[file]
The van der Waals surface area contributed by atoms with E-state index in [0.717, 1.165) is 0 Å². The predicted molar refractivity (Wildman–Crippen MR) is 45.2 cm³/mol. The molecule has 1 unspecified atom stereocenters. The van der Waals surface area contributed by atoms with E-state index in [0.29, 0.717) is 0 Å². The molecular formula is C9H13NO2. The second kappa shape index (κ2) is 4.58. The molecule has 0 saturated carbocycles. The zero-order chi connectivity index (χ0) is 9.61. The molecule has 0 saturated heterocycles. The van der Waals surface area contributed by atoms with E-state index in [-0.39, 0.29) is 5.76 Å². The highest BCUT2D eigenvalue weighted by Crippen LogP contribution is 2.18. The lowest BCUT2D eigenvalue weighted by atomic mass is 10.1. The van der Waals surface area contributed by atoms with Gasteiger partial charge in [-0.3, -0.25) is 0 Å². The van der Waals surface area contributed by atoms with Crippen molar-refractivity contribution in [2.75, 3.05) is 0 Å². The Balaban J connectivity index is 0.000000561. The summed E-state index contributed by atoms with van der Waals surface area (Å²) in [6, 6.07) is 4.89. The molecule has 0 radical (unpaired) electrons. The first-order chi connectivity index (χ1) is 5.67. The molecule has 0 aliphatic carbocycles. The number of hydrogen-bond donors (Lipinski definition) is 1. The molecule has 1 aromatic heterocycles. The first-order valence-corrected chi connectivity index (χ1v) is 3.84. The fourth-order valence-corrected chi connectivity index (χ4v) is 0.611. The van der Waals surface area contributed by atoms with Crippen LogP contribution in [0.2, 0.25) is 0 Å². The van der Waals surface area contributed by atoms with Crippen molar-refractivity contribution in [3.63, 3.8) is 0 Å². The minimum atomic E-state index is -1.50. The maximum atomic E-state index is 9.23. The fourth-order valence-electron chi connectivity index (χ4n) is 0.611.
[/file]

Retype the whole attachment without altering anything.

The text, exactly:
The van der Waals surface area contributed by atoms with E-state index in [0.717, 1.165) is 0 Å². The predicted molar refractivity (Wildman–Crippen MR) is 45.2 cm³/mol. The molecule has 1 unspecified atom stereocenters. The van der Waals surface area contributed by atoms with E-state index in [0.29, 0.717) is 0 Å². The molecular formula is C9H13NO2. The second kappa shape index (κ2) is 4.58. The molecule has 0 saturated carbocycles. The zero-order chi connectivity index (χ0) is 9.61. The molecule has 0 saturated heterocycles. The van der Waals surface area contributed by atoms with E-state index in [-0.39, 0.29) is 5.76 Å². The highest BCUT2D eigenvalue weighted by Crippen LogP contribution is 2.18. The lowest BCUT2D eigenvalue weighted by atomic mass is 10.1. The van der Waals surface area contributed by atoms with Gasteiger partial charge in [-0.3, -0.25) is 0 Å². The van der Waals surface area contributed by atoms with Crippen molar-refractivity contribution in [2.75, 3.05) is 0 Å². The Balaban J connectivity index is 0.000000561. The summed E-state index contributed by atoms with van der Waals surface area (Å²) in [6, 6.07) is 4.89. The molecule has 0 radical (unpaired) electrons. The first-order chi connectivity index (χ1) is 5.67. The molecule has 0 aliphatic carbocycles. The number of hydrogen-bond donors (Lipinski definition) is 1. The molecule has 1 aromatic heterocycles. The first-order valence-corrected chi connectivity index (χ1v) is 3.84. The fourth-order valence-corrected chi connectivity index (χ4v) is 0.611. The van der Waals surface area contributed by atoms with Crippen LogP contribution in [0.2, 0.25) is 0 Å². The van der Waals surface area contributed by atoms with Crippen molar-refractivity contribution in [3.63, 3.8) is 0 Å². The minimum atomic E-state index is -1.50. The maximum atomic E-state index is 9.23. The fourth-order valence-electron chi connectivity index (χ4n) is 0.611.